of the Interstate and Foreign
Commerce Committee.
Sen. Homer Capehart, author of
the Capehart amendment which
loosened price controls, would be
chairman of the Banking and Cur-
rency Committee.
If Robert Taft doesn't get a
better Job, he would be head of
the Labor and Public Welfare
Committee.
Exception to the general con-
servatism would be Henry Cabot
Lodge, slated for the top post on
the Rules and Administration
Committee.
However, Peek pointed out, the
Democratic picture is little bright-
er as far as liberalism goes. If
Adolph Sabeth, aged chairman of
the House Rules Committee,
should die, he would be succeeded
by a Southerner, Eugene Cox, 'of
Georgia.
Even now, Peek said, Sabeth is
hamstrung by an alliance of Cox,
several other Southerners and a
few conservative Republicans on
the Committee who control its
work. The Committee, considered
by many as the most important in
the House, would be headed by a
conservative Republican if the
GOP took over.

'U' Expands
TV Shows
Over State
By ALANLUCKOFF
The University took another
stride in the expanding field of
television education yesterday as
it announced the inauguration of
a new weekly TV show, "Under-
standing our World," on station
WOOD-TV, Grand Rapids.
Announcement of the new pro-
gram, which will start Saturday,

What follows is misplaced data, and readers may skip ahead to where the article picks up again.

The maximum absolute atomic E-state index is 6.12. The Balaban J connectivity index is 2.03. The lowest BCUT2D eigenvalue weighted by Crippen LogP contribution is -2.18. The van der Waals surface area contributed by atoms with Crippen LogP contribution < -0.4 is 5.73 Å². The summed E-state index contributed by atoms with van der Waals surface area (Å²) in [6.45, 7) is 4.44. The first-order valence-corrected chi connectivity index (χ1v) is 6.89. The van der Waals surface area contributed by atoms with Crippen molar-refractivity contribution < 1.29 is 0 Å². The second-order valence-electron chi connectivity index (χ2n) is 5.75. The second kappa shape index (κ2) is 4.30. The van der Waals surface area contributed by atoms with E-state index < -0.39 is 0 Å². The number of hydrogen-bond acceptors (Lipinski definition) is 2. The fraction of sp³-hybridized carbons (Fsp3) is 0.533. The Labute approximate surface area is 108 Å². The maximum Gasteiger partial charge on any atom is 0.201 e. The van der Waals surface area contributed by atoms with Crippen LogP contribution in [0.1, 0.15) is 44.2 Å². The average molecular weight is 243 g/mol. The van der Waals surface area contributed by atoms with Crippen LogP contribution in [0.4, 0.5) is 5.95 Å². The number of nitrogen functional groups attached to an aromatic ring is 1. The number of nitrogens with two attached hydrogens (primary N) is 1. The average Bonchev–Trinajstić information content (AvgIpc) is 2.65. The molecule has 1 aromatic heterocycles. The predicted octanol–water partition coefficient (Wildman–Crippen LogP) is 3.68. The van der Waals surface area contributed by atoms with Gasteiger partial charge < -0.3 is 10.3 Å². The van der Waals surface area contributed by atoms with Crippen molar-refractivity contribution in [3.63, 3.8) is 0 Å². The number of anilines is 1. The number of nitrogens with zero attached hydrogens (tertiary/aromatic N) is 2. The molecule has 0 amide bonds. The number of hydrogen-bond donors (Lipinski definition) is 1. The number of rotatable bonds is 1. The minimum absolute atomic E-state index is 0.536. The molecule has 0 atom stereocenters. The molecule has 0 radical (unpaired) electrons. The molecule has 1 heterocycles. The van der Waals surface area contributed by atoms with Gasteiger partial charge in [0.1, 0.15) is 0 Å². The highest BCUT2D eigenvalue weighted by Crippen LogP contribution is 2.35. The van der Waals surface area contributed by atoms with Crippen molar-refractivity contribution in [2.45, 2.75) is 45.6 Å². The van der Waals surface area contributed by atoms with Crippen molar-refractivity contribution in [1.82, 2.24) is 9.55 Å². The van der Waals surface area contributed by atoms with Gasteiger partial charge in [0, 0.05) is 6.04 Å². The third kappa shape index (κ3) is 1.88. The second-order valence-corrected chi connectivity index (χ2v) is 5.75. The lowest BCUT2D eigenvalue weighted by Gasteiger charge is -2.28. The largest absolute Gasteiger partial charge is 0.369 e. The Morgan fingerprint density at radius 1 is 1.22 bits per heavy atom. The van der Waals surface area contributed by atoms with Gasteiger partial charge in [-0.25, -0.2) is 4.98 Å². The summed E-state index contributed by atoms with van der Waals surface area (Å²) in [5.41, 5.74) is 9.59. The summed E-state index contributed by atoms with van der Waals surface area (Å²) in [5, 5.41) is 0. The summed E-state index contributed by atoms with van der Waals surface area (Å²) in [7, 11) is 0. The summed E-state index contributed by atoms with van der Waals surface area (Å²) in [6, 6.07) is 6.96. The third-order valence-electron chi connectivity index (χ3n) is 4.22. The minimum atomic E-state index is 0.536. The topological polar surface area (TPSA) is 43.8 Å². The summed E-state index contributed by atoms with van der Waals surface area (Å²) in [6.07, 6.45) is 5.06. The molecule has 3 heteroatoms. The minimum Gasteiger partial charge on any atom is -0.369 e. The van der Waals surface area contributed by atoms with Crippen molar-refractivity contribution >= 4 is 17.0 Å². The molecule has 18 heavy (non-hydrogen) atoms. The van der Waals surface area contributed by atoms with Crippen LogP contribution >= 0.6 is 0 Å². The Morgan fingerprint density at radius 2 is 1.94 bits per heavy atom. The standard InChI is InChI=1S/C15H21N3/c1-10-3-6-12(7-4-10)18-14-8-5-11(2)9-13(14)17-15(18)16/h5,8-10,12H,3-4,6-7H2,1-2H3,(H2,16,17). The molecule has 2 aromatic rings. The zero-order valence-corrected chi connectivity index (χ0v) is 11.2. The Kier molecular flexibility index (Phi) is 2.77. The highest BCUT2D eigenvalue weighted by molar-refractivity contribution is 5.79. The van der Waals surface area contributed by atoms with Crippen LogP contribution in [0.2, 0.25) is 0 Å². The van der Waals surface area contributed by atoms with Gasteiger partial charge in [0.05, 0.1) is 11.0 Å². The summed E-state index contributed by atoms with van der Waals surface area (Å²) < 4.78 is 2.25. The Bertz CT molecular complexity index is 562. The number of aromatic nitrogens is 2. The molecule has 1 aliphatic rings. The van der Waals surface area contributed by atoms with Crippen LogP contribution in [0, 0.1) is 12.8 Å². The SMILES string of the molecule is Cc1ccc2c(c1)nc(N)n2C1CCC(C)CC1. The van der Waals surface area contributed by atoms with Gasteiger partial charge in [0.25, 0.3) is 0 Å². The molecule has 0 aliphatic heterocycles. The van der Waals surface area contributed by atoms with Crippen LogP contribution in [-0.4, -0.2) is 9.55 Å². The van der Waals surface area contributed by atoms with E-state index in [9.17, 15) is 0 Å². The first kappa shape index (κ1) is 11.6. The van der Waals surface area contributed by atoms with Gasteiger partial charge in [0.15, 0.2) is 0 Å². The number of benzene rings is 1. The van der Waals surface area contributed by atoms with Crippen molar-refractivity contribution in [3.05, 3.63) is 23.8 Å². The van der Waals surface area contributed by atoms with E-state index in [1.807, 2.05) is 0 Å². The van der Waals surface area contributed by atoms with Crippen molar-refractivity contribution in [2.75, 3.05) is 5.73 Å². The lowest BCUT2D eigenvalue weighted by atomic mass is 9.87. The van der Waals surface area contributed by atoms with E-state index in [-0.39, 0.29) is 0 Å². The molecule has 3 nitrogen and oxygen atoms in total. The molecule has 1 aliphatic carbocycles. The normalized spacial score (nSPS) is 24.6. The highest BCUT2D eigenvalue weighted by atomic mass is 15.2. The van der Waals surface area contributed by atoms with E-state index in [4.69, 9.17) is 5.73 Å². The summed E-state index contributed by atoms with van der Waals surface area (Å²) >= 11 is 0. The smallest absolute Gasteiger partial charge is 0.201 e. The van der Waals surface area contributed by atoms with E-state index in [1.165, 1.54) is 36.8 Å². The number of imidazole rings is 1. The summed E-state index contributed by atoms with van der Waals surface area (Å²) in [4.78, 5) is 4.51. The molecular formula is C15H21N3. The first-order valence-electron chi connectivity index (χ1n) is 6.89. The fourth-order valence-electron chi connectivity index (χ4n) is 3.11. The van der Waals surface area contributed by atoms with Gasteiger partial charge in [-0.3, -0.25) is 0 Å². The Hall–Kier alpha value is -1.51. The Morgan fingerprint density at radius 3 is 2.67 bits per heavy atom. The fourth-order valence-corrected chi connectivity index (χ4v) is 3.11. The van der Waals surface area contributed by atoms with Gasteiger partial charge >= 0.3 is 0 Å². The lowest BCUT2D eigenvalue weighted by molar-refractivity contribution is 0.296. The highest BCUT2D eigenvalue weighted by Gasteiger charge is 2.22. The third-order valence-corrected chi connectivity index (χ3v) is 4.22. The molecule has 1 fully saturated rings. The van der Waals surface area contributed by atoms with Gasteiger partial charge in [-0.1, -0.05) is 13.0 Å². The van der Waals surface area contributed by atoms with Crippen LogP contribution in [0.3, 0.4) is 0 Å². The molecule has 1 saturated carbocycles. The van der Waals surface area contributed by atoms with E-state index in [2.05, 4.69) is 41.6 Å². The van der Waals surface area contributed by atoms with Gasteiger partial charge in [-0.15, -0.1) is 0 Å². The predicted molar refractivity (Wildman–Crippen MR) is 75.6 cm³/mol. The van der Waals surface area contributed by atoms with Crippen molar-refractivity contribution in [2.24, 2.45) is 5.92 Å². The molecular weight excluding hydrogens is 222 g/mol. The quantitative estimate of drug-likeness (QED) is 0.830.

came on the heels of expansion of
the present "University television
Hour" to WKZO-TV Kalamazoo
each week starting Sunday. The
program is already seen in De-
troit and Lansing.
* * *
"THE NEW additions to our
schedule mean that we will sup-
ply education by television
through every video city in the
state," Hazen Schumacher, '51,
TV production coordinator said.
"No other school in the nation
has as extensive a television cov-
erage."
The new show will feature fa-
culty members from the Univer-
sity and from its Grand Rapids
extension service. The weekly
half hour lessons will cover psy-
chology, natural sciences, arts,
hobbies and current affairs.
Unlike the current University
program, each show will be a
complete unit rather than part of
a continuous course. The lectures
will be supplemented with visual
aids and brief dramatic sketches.
Saturday's initial show will
feature Prof. Wilbert J. McKea-
chie of the psychology depart-
ment speaking on "The Behav-
ior of Man."
Grand Rapids resident Mickey
Sager, '52, will act as hostess for
the series, and Robert Newman,
Grad., will be script editor. Prof.
Garnet R. Garrison, chairman of
the television department, will be
the producer.
The University's first venture
into the video medium was in No-
vember, 1950, when the first "Uni-
versity Television Hour" was ini-
tiated by Prof. Garrison.
Dorm Chairmen
There will be a meeting of
the newly elected Student Leg-
islature dorm chairmen at 4:30
p.m. today in the SL Bldg., 720
Forest.

Candidates Meet

Princeton University students
averted a raise in dormitory rates
this week by agreeing to take over
the dorm janitorial services.
The new work-instead-of-pay-
more program will be instituted in
September, according to a New
York Times report. It is expected
to save the University $75,000 a
year as well as halt what would
have been a $30 a year raise in
student rent.
Richter Talk
Set for TOday
"Graeco-Roman Minor Arts"
will be the subject of the second
student lecture of the Thomas
Spencer Jerome series to be given
by Gisela M.A. Richter at 4:15
p.m. today in Rm. D, Alumni
Memorial Hall.
Dr. Richter, honorary curator
of Greek and Roman arts at the
Metropolitan Museum, is well-
known among classical scholars